The War for the Persian Succession
It’s time for a winning strategy.
Is this the end at last? Or just another speech?
There doesn’t seem to be a crucial level of deaths and injuries that will lead to a revolution against the Islamic Republic of Iran. The latest reports put the death total at well over a thousand, with ten times as many wounded. And the list of victims continues to grow apace, with scores arrested every day. New victims are fished out of the waters or dragged from their death beds, and added to the grim totals. Banafsheh’s regular reportage brings us up to date:
A detailed report published on the Persian-language section of the Al Arabiya news website has estimated the number of Iranians killed by the regime during the November demonstrations to be 1,360. The report, which is very detailed, and lists the date, time and location of each clash between regime forces and the crowds, also identifies the specific Islamic Revolutionary Guards Corps (IRGC) units involved in suppressing the people. The information is said to come from clandestine sources inside the IRGC.
It's significant that the death toll comes from secret sources from within the Revolutionary Guards Corps, apparently eager to reveal what they have done to the protesters, and to make sure that the victims’ families know the details.
150 doctors inside Iran have signed an open letter critiquing the regime for its abuses against the protestors. “Regular and disguised military, law enforcement and security forces opened fire on the people and used the destruction and rioting of a few opportunists as an excuse to attribute the rightful protest of the people to foreign [powers]. Our country with God-given abundant resources should have enjoyed a much better situation than it does now. Unfortunately, our statesmen with costly and fruitless adventurism have repeatedly pushed the country to the brink of the abyss,” the statement read.
A recent Iranian poll found that only fifteen percent of the citizens of Tehran supported the regime, and approved of the uprising.
In other words, the most violent and widespread insurrection against the Tehran regime produced the most systematic, murderous repression since the revolt against the shah in 1979, all across the country. And both the insurrection and the repression are continuing. This is a continuation of the fierce internal struggle that I have called the war for the Persian succession, a struggle to name the next supreme leader after Ayatollah Khamenei.
The two main contenders are the old leaders of the Revolutionary Guards Corps and the current spokesmen for the regime, starting with President Hassan Rouhani. The former chief of the IRGC, Mohammad Ali Jafari, has called for Rouhani to stand trial for causing the massive protests, oppressing the people, and wrecking the society.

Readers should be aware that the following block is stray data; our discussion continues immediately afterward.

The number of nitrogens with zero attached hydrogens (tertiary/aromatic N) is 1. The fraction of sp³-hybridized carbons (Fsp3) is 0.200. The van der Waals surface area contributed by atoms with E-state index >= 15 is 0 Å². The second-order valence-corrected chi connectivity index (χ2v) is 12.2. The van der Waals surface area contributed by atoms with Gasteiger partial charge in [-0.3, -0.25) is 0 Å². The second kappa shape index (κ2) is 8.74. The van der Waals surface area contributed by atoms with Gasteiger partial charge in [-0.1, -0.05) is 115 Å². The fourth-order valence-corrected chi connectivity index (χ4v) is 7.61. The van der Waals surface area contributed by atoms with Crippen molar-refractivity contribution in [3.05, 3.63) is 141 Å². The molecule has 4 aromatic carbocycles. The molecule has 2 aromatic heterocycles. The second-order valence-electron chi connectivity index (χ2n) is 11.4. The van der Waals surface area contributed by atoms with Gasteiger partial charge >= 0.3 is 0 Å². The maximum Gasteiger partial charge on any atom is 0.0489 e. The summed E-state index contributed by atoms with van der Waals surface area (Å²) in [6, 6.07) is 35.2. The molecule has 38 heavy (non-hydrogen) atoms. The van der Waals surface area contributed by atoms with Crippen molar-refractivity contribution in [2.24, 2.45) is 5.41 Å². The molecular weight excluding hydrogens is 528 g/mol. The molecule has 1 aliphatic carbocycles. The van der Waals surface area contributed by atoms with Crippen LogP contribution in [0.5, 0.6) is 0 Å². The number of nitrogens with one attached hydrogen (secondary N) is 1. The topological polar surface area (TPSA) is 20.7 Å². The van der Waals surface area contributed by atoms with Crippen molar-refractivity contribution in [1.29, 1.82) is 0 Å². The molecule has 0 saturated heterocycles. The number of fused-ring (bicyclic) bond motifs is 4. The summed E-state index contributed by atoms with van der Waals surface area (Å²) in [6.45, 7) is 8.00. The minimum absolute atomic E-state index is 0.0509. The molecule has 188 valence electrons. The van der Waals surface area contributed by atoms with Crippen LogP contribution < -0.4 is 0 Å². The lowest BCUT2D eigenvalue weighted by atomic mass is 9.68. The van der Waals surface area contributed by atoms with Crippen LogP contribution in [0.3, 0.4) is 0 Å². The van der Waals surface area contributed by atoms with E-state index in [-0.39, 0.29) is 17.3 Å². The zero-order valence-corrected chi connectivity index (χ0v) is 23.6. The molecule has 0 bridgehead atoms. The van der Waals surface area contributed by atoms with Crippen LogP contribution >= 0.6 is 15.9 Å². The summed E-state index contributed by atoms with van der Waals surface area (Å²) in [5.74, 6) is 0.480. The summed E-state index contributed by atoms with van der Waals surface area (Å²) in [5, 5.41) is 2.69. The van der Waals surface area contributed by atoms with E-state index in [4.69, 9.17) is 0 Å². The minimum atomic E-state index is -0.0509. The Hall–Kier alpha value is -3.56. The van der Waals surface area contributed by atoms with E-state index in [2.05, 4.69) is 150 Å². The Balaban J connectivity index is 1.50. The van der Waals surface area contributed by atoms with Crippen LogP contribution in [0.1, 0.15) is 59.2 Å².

Once the regime had gained the upper hand against the demonstrators, U.S. Secretary of State Mike Pompeo delivered his usual series of warnings, placing the United States firmly on the side of the insurrection, and expanding sanctions on Iranian leaders. It was a fine speech, and numerous commentators pointed out that the Trump Administration was edging closer and closer to a policy of regime change.
Yet, despite the powerful rhetoric, there is still no sign that the United States is actually moving to assist the Iranian people to bring down the detested regime. If we were serious about regime change, we would hear about it, in no uncertain terms, from Pompeo and Trump himself. But we do not. I wonder if we even have ongoing contacts with the leaders of the insurrection.
On the other hand, there is abundant evidence of Iranian penetration of U.S. defenses, highlighted by the sentencing of Ali Kourani to forty years imprisonment for plotting to carry out terrorist acts. Kourani, originally Lebanese, was trained by Hezbollahis, and trained like-minded terrorists to unleash attacks on American soil. It was an Iranian operation.
“Ali Kourani’s arrest was a reminder to us all that New York City and its surrounding areas remain primary targets for those looking to conduct a violent attack against our way of life,” said FBI assistant director William F. Sweeney Jr.
The Kourani case shows that our intelligence services can see the enemy at work, and that our courts have the will to lock away the perpetrators. Kourani cannot be the only such case; we need a more active counterintelligence campaign against the Islamic Republic.
Which brings us back to the insurrection, which remains open-ended:
Islamic authorities willfully continues to invest in additional apparatus of oppression, in order to crack down on Iranians who protest, the regime’s rampant corruption, financial waste and depletion of the country to fund its regional adventurism. This reflects a pattern common to the entirety of the Islamic regime’s 40-year-long reign, where national development, infrastructure, and social services have been overlooked, while Iran’s oil wealth has been thrown around on the regime’s military machine, foreign interventions, and terrorism.
The regime in Tehran is at war with us. Enough speeches, it’s time for a winning strategy.